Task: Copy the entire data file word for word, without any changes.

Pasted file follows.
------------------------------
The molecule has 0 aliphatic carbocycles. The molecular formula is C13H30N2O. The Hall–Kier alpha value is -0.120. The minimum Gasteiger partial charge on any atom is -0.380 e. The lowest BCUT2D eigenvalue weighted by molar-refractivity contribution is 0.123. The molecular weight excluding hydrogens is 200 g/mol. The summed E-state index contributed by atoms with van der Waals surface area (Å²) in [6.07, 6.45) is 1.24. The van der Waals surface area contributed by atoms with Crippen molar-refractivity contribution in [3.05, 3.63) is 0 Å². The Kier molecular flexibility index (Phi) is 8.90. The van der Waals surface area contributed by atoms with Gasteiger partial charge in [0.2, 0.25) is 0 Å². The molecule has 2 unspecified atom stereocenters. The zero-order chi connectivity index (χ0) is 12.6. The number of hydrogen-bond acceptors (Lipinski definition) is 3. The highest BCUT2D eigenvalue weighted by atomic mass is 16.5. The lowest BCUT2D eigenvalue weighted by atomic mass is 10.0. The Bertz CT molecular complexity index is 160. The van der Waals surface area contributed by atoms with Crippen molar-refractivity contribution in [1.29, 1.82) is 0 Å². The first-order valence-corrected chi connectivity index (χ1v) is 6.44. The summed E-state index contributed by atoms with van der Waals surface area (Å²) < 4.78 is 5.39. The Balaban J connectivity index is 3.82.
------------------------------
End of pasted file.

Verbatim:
The molecule has 0 aliphatic carbocycles. The molecular formula is C13H30N2O. The Hall–Kier alpha value is -0.120. The minimum Gasteiger partial charge on any atom is -0.380 e. The lowest BCUT2D eigenvalue weighted by molar-refractivity contribution is 0.123. The molecular weight excluding hydrogens is 200 g/mol. The summed E-state index contributed by atoms with van der Waals surface area (Å²) in [6.07, 6.45) is 1.24. The van der Waals surface area contributed by atoms with Crippen molar-refractivity contribution in [3.05, 3.63) is 0 Å². The Kier molecular flexibility index (Phi) is 8.90. The van der Waals surface area contributed by atoms with Gasteiger partial charge in [0.2, 0.25) is 0 Å². The molecule has 2 unspecified atom stereocenters. The zero-order chi connectivity index (χ0) is 12.6. The number of hydrogen-bond acceptors (Lipinski definition) is 3. The highest BCUT2D eigenvalue weighted by atomic mass is 16.5. The lowest BCUT2D eigenvalue weighted by atomic mass is 10.0. The Bertz CT molecular complexity index is 160. The van der Waals surface area contributed by atoms with Crippen molar-refractivity contribution in [1.29, 1.82) is 0 Å². The first-order valence-corrected chi connectivity index (χ1v) is 6.44. The summed E-state index contributed by atoms with van der Waals surface area (Å²) < 4.78 is 5.39. The Balaban J connectivity index is 3.82.